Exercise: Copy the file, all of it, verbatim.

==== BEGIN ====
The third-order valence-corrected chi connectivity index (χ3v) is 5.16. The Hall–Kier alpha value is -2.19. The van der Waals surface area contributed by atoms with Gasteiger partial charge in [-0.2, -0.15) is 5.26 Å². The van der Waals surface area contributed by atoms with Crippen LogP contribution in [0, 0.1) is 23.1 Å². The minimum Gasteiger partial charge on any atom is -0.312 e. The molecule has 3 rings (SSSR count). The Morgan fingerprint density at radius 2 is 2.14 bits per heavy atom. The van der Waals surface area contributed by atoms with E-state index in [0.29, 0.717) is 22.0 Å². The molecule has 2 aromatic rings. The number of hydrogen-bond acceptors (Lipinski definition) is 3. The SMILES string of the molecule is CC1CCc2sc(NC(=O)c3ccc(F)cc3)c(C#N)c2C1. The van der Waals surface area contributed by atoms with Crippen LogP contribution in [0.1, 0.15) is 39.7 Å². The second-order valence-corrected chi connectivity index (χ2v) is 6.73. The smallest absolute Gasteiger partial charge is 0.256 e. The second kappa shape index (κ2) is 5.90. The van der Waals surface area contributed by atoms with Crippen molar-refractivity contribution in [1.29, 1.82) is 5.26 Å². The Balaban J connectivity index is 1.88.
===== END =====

The third-order valence-corrected chi connectivity index (χ3v) is 5.16. The Hall–Kier alpha value is -2.19. The van der Waals surface area contributed by atoms with Gasteiger partial charge in [-0.2, -0.15) is 5.26 Å². The van der Waals surface area contributed by atoms with Crippen LogP contribution in [0, 0.1) is 23.1 Å². The minimum Gasteiger partial charge on any atom is -0.312 e. The molecule has 3 rings (SSSR count). The Morgan fingerprint density at radius 2 is 2.14 bits per heavy atom. The van der Waals surface area contributed by atoms with E-state index in [0.29, 0.717) is 22.0 Å². The molecule has 2 aromatic rings. The number of hydrogen-bond acceptors (Lipinski definition) is 3. The SMILES string of the molecule is CC1CCc2sc(NC(=O)c3ccc(F)cc3)c(C#N)c2C1. The van der Waals surface area contributed by atoms with Crippen LogP contribution in [0.1, 0.15) is 39.7 Å². The second-order valence-corrected chi connectivity index (χ2v) is 6.73. The smallest absolute Gasteiger partial charge is 0.256 e. The second kappa shape index (κ2) is 5.90. The van der Waals surface area contributed by atoms with Crippen molar-refractivity contribution in [1.29, 1.82) is 5.26 Å². The Balaban J connectivity index is 1.88.